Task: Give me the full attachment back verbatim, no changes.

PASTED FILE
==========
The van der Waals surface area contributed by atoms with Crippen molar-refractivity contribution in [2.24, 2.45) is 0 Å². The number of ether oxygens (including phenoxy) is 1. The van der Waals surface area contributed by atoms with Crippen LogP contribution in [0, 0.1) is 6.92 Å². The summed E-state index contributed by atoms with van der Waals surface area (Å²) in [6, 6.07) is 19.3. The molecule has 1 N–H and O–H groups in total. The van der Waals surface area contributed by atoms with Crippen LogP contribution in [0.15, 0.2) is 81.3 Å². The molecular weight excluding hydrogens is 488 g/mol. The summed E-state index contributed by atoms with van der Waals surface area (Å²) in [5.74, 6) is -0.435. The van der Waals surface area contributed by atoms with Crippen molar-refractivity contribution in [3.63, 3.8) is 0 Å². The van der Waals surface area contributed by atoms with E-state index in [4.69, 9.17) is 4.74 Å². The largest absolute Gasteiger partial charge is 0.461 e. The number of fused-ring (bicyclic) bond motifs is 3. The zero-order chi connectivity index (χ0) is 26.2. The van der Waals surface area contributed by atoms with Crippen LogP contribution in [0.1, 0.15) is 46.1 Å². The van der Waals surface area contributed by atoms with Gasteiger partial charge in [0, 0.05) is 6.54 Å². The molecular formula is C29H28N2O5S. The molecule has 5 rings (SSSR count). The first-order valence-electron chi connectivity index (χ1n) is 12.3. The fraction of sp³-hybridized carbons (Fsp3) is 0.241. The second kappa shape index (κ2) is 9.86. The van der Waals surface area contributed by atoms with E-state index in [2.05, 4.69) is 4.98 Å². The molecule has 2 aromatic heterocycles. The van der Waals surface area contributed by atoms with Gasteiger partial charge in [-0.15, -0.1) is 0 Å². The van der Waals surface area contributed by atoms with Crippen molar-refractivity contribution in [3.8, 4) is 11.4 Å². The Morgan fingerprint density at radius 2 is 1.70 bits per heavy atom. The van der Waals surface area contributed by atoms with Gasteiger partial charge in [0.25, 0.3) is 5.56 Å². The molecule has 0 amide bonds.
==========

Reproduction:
The van der Waals surface area contributed by atoms with Crippen molar-refractivity contribution in [2.24, 2.45) is 0 Å². The number of ether oxygens (including phenoxy) is 1. The van der Waals surface area contributed by atoms with Crippen LogP contribution in [0, 0.1) is 6.92 Å². The summed E-state index contributed by atoms with van der Waals surface area (Å²) in [6, 6.07) is 19.3. The molecule has 1 N–H and O–H groups in total. The van der Waals surface area contributed by atoms with Crippen LogP contribution in [0.15, 0.2) is 81.3 Å². The molecular weight excluding hydrogens is 488 g/mol. The summed E-state index contributed by atoms with van der Waals surface area (Å²) in [5.74, 6) is -0.435. The van der Waals surface area contributed by atoms with Crippen molar-refractivity contribution in [3.63, 3.8) is 0 Å². The van der Waals surface area contributed by atoms with E-state index in [4.69, 9.17) is 4.74 Å². The largest absolute Gasteiger partial charge is 0.461 e. The number of fused-ring (bicyclic) bond motifs is 3. The zero-order chi connectivity index (χ0) is 26.2. The van der Waals surface area contributed by atoms with Crippen LogP contribution in [0.1, 0.15) is 46.1 Å². The van der Waals surface area contributed by atoms with Gasteiger partial charge in [0, 0.05) is 6.54 Å². The molecular formula is C29H28N2O5S. The molecule has 5 rings (SSSR count). The first-order valence-electron chi connectivity index (χ1n) is 12.3. The fraction of sp³-hybridized carbons (Fsp3) is 0.241. The second kappa shape index (κ2) is 9.86. The van der Waals surface area contributed by atoms with E-state index in [2.05, 4.69) is 4.98 Å². The molecule has 2 aromatic heterocycles. The van der Waals surface area contributed by atoms with Gasteiger partial charge in [-0.15, -0.1) is 0 Å². The van der Waals surface area contributed by atoms with Crippen molar-refractivity contribution in [3.8, 4) is 11.4 Å². The Morgan fingerprint density at radius 2 is 1.70 bits per heavy atom. The van der Waals surface area contributed by atoms with Gasteiger partial charge in [0.25, 0.3) is 5.56 Å². The molecule has 0 amide bonds.